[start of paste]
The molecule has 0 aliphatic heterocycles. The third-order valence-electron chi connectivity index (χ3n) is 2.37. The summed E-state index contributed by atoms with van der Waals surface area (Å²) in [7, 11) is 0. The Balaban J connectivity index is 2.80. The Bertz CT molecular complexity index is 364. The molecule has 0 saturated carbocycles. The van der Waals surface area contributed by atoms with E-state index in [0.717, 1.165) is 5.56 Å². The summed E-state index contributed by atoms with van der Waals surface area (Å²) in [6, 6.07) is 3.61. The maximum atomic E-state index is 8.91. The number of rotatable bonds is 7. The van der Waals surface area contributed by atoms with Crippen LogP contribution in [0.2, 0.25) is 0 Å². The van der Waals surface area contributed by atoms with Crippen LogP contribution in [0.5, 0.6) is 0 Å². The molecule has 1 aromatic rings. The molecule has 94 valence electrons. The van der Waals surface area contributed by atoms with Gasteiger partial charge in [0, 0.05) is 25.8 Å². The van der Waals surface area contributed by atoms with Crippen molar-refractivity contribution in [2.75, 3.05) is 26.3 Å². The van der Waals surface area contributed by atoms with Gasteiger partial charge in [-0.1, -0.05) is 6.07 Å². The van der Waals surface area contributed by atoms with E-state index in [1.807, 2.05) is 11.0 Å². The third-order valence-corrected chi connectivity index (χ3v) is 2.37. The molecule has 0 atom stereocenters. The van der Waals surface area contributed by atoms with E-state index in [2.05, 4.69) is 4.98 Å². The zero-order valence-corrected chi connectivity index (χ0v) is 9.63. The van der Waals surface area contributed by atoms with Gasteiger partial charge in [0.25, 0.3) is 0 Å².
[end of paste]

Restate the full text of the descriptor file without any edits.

The molecule has 0 aliphatic heterocycles. The third-order valence-electron chi connectivity index (χ3n) is 2.37. The summed E-state index contributed by atoms with van der Waals surface area (Å²) in [7, 11) is 0. The Balaban J connectivity index is 2.80. The Bertz CT molecular complexity index is 364. The molecule has 0 saturated carbocycles. The van der Waals surface area contributed by atoms with E-state index in [0.717, 1.165) is 5.56 Å². The summed E-state index contributed by atoms with van der Waals surface area (Å²) in [6, 6.07) is 3.61. The maximum atomic E-state index is 8.91. The number of rotatable bonds is 7. The van der Waals surface area contributed by atoms with Crippen LogP contribution in [0.2, 0.25) is 0 Å². The van der Waals surface area contributed by atoms with Crippen LogP contribution in [0.5, 0.6) is 0 Å². The molecule has 1 aromatic rings. The molecule has 94 valence electrons. The van der Waals surface area contributed by atoms with Gasteiger partial charge in [0, 0.05) is 25.8 Å². The van der Waals surface area contributed by atoms with Crippen molar-refractivity contribution in [2.75, 3.05) is 26.3 Å². The van der Waals surface area contributed by atoms with Gasteiger partial charge in [-0.1, -0.05) is 6.07 Å². The van der Waals surface area contributed by atoms with E-state index in [1.807, 2.05) is 11.0 Å². The third-order valence-corrected chi connectivity index (χ3v) is 2.37. The molecule has 0 atom stereocenters. The van der Waals surface area contributed by atoms with E-state index in [2.05, 4.69) is 4.98 Å². The zero-order valence-corrected chi connectivity index (χ0v) is 9.63. The van der Waals surface area contributed by atoms with Gasteiger partial charge in [0.25, 0.3) is 0 Å².